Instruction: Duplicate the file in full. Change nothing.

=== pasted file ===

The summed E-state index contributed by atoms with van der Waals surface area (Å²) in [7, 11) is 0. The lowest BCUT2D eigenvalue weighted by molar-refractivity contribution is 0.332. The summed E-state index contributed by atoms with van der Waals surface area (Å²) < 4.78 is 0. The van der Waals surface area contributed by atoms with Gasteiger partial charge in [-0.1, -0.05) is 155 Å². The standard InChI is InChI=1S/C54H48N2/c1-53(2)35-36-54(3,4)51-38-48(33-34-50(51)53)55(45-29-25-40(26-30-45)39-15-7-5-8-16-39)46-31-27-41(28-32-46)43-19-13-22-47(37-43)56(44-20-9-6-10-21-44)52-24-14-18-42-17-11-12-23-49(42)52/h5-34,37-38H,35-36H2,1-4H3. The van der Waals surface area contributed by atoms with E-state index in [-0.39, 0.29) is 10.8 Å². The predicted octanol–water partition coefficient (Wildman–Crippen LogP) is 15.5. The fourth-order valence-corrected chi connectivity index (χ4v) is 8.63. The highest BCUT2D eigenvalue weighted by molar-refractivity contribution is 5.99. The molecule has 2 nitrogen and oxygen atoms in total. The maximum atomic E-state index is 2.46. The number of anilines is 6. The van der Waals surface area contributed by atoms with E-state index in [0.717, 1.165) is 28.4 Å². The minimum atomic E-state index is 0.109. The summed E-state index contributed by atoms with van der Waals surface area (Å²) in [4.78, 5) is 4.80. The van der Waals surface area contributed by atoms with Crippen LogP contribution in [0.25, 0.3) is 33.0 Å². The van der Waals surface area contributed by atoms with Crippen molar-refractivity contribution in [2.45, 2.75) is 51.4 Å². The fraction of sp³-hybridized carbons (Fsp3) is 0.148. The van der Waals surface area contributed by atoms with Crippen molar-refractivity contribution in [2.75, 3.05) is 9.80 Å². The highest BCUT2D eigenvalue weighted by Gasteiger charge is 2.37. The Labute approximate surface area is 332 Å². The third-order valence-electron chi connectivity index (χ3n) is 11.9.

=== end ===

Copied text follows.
The summed E-state index contributed by atoms with van der Waals surface area (Å²) in [7, 11) is 0. The lowest BCUT2D eigenvalue weighted by molar-refractivity contribution is 0.332. The summed E-state index contributed by atoms with van der Waals surface area (Å²) < 4.78 is 0. The van der Waals surface area contributed by atoms with Gasteiger partial charge in [-0.1, -0.05) is 155 Å². The standard InChI is InChI=1S/C54H48N2/c1-53(2)35-36-54(3,4)51-38-48(33-34-50(51)53)55(45-29-25-40(26-30-45)39-15-7-5-8-16-39)46-31-27-41(28-32-46)43-19-13-22-47(37-43)56(44-20-9-6-10-21-44)52-24-14-18-42-17-11-12-23-49(42)52/h5-34,37-38H,35-36H2,1-4H3. The van der Waals surface area contributed by atoms with E-state index in [-0.39, 0.29) is 10.8 Å². The predicted octanol–water partition coefficient (Wildman–Crippen LogP) is 15.5. The fourth-order valence-corrected chi connectivity index (χ4v) is 8.63. The highest BCUT2D eigenvalue weighted by molar-refractivity contribution is 5.99. The molecule has 2 nitrogen and oxygen atoms in total. The maximum atomic E-state index is 2.46. The number of anilines is 6. The van der Waals surface area contributed by atoms with E-state index in [0.717, 1.165) is 28.4 Å². The minimum atomic E-state index is 0.109. The summed E-state index contributed by atoms with van der Waals surface area (Å²) in [4.78, 5) is 4.80. The van der Waals surface area contributed by atoms with Crippen LogP contribution in [0.25, 0.3) is 33.0 Å². The van der Waals surface area contributed by atoms with Crippen molar-refractivity contribution in [2.45, 2.75) is 51.4 Å². The fraction of sp³-hybridized carbons (Fsp3) is 0.148. The van der Waals surface area contributed by atoms with Crippen molar-refractivity contribution in [2.75, 3.05) is 9.80 Å². The highest BCUT2D eigenvalue weighted by Gasteiger charge is 2.37. The Labute approximate surface area is 332 Å². The third-order valence-electron chi connectivity index (χ3n) is 11.9.